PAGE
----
UKZN Hosts Colloquium on Building Sustainable Political and Environmental Landscape in Africa
The Political Sciences programme of the International and Public Affairs (IPA) cluster in the School of Social Sciences in collaboration with the Durban University of Technology’s (DUT) Centre for African Governance and Development co-hosted the South African Association of Political Studies’ (SAAPS) KwaZulu-Natal Regional Colloquium.
The colloquium was themed: Building Sustainable Political and Environmental Landscape in Africa.
The event attracted local and international scholars, and students who joined virtually and in person. The discussions focused on interrogating ways to address African challenges and how this could build a sustainable political and environmental landscape on the continent.
College of Humanities Dean of Teaching and Learning, Professor Ruth Hoskins, welcomed guests, noting that this year’s colloquium revealed the deliberate intention to foreground critical topics within the Global South. These include the governance crisis, political instability, violent conflict, poverty, insecurity, environmental degradation and natural disasters.
She added, ‘As a truly African University, our key role is to unpack such critical topics, and there is no better way than through a colloquium such as this one.’ She thanked the organising committee, Professor Khondlo Mtshali (UKZN), Dr Lubna Nadvi (UKZN), Mr Siyabonga Ntombela (UKZN), Dr Omololu Fagbadebo (DUT), Dr Zamokuhle Mbandlwa (DUT) and Professor Ivan Govender (DUT).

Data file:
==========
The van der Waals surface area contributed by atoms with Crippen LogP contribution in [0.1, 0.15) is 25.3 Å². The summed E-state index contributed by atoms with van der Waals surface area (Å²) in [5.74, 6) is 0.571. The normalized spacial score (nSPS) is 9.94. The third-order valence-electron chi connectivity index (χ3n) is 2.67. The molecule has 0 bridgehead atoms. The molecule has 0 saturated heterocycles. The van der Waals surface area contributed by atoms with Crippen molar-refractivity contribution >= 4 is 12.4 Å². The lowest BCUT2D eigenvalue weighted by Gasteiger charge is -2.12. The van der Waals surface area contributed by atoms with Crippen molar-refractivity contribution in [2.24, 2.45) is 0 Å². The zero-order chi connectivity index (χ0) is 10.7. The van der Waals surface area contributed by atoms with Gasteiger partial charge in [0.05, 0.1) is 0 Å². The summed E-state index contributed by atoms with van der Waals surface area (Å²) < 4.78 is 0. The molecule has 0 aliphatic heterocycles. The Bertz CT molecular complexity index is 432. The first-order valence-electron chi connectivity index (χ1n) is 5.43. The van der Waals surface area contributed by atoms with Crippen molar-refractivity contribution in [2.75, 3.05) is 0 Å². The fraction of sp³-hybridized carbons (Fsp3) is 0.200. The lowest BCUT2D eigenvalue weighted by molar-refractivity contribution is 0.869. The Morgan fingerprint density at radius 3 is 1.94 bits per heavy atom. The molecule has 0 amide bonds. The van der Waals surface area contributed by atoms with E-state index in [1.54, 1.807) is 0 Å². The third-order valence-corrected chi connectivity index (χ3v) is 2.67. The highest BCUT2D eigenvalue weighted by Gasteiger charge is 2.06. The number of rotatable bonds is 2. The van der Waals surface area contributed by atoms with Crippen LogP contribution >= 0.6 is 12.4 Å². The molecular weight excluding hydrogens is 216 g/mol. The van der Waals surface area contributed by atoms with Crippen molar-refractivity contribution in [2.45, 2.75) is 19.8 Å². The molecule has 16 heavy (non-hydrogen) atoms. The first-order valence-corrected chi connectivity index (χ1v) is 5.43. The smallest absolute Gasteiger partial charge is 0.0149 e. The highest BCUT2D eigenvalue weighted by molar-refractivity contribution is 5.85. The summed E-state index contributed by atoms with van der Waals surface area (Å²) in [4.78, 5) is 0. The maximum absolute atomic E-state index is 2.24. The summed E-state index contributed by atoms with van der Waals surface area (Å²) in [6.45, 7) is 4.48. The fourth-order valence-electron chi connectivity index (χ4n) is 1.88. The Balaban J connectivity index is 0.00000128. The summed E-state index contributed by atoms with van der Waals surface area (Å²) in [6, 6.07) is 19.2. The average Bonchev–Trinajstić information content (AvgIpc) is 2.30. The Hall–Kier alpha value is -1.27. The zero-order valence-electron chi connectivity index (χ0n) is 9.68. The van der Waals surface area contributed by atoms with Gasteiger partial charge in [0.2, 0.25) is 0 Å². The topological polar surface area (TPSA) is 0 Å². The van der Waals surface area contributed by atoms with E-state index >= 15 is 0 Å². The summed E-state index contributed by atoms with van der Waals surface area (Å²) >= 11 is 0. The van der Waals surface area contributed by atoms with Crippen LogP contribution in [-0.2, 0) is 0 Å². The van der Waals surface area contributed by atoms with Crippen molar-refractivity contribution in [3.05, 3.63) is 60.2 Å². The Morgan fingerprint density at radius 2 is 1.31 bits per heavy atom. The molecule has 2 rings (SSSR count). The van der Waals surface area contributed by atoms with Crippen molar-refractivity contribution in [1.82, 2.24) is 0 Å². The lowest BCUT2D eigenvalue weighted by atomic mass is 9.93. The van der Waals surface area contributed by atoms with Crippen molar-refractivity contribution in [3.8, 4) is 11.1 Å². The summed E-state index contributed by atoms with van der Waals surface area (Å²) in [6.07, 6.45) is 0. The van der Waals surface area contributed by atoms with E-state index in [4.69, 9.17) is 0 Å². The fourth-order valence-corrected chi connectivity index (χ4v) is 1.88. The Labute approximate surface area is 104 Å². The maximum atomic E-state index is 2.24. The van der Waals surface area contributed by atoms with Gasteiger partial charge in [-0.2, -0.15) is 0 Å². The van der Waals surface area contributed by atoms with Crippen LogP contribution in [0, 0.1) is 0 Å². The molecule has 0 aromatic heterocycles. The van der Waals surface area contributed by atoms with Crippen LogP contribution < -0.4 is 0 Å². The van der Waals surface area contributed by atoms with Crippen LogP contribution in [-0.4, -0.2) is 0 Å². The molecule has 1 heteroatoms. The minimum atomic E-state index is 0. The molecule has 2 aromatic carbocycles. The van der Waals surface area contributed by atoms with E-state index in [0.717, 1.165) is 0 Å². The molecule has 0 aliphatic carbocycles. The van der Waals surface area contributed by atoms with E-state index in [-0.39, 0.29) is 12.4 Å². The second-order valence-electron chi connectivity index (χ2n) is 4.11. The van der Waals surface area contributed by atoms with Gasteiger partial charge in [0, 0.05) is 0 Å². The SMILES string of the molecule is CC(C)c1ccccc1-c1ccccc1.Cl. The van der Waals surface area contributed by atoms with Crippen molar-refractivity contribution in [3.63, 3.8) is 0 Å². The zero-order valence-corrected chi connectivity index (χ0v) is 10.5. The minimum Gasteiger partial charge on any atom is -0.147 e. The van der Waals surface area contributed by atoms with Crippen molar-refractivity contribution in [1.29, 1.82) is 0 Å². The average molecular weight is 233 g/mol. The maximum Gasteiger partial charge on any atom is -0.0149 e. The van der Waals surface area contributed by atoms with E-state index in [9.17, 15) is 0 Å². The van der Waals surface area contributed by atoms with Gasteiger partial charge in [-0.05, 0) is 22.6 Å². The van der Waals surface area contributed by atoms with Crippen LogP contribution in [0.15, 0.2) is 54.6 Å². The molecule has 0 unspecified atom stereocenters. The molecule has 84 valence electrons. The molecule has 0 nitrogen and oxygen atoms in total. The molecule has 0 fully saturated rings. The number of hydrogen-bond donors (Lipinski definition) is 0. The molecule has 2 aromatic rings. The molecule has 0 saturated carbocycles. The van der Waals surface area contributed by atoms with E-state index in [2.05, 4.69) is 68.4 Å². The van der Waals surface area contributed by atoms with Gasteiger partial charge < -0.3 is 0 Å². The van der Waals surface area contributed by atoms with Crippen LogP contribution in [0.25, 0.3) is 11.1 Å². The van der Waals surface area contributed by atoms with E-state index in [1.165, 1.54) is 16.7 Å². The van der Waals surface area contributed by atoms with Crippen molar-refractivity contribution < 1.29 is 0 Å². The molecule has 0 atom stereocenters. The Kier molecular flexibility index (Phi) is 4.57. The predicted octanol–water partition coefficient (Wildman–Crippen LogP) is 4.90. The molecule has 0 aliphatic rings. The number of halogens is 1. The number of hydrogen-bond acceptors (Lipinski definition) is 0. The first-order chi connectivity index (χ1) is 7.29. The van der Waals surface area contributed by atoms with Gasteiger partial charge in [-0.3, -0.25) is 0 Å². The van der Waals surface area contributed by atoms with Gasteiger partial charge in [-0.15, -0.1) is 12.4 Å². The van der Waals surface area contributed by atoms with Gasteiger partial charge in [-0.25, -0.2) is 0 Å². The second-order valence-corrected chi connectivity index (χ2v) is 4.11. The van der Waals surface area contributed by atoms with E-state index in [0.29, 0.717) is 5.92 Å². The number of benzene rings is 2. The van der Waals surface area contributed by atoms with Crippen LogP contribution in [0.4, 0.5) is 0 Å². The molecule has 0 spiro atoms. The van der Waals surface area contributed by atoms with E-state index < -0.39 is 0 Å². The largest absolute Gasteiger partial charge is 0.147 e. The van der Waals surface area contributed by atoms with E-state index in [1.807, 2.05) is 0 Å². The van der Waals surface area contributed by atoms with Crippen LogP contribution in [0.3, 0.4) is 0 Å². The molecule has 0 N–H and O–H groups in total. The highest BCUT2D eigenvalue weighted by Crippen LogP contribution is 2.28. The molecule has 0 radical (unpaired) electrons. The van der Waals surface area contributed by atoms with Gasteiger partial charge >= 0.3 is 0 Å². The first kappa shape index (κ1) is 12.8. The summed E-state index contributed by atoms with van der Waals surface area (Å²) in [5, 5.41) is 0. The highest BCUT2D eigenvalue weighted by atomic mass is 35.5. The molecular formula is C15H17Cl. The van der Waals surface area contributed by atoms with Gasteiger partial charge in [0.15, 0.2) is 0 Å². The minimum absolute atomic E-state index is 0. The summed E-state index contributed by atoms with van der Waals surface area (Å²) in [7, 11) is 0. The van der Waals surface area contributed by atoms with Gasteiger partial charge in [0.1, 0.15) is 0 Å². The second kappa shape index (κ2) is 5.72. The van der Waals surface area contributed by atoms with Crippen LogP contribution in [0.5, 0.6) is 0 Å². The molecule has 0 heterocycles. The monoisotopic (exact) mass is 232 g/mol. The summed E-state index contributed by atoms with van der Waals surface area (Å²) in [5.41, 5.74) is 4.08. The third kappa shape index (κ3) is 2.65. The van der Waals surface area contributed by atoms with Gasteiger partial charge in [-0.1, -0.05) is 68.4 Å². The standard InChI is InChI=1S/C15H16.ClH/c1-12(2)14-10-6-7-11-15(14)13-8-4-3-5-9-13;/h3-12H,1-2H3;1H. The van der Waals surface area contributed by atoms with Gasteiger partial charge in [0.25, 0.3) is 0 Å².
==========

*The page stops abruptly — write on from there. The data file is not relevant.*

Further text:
President of SAAPS, Professor Kgothatso Shai from the University of Limpopo, presented the keynote address on Rethinking the Status and Legacies of Academy of Science of South Africa (ASSAf) in South Africa’s Contemporary Knowledge Production Regime.
The crux of his talk was a plea that if the situation in South African societies is terrible, people in the knowledge industry ought to act, diagnose, analyse and recommend solutions. He criticised politicians for ‘harassing and abusing’ scholars and challenged academics to use their research skills and products to reclaim their power as thought leaders.
Several scholars and students presented papers and research in person and virtually in parallel breakaway sessions. Presenters received constructive feedback during the knowledge-sharing segment and were awarded certificates of participation.